Intersectionality is receiving increasing attention in many fields, including psychology. This theory or framework has its roots in the work of Black feminist scholar-activists, and it focuses on interlocking systems of oppression and the need to work toward structural-level changes to promote social justice and equity. Thus, the current interest in intersectionality in psychology presents an opportunity to draw psychologists’ attention more to structural-level issues and to make social justice and equity more central agendas to the field. The large, ever-growing bodies of research demonstrating the wide-ranging adverse consequences of structural- and interpersonal-level oppression, inequality, and stigma for the health and well-being of many diverse groups of people support that these issues are central to the field of psychology. We as individual psychologists and the field as a whole can work to fully incorporate the insights of intersectionality and therefore contribute to making social justice and equity more central across the varied subfields and realms of our work. Specific ways that we can do this are to (a) engage and collaborate with communities, (b) address and critique societal structures, (c) work together/build coalitions, (d) attend to resistance in addition to resilience, and (e) teach social justice curricula. There are important examples both within and outside of psychology that can guide us in achieving these goals. These suggestions are meant to foster conversation and consideration by psychologists across all subfields and areas of focus. (PsycINFO Database Record (c) 2016 APA, all rights reserved)(image)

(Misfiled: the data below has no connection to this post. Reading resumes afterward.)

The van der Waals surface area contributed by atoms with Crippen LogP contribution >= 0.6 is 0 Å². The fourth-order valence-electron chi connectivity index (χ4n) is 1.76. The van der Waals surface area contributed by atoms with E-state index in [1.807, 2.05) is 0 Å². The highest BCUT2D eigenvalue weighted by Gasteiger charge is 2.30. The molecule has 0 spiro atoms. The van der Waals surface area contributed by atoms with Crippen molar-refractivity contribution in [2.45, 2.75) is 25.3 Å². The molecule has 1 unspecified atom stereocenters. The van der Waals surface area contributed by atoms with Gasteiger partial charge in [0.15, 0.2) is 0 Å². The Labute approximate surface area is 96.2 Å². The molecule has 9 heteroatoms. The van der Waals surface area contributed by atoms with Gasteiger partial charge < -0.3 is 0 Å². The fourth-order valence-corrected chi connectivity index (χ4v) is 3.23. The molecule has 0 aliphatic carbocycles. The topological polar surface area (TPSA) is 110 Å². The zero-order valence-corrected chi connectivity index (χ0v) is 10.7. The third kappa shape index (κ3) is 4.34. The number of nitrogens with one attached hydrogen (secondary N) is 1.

Leaving behind our preparadigmatic past: Professional psychology as a unified clinical science.


The behavioral and neurosciences have made remarkable progress recently in advancing the scientific understanding of human psychology. Though research in many areas is still in its early stages, knowledge of many psychological processes is now firmly grounded in experimental tests of falsifiable theories and supports a unified, paradigmatic understanding of human psychology that is thoroughly consistent with the rest of the natural sciences. This new body of knowledge poses critical questions for professional psychology, which still often relies on the traditional theoretical orientations and other preparadigmatic practices for guiding important aspects of clinical education and practice. This article argues that professional psychology needs to systematically transition to theoretical frameworks and a curriculum that are based on an integrated scientific understanding of human psychology. Doing so would be of historic importance for the field and would result in major changes to professional psychology education and practice. It would also allow the field to emerge as a true clinical science. (PsycINFO Database Record (c) 2016 APA, all rights reserved)(image)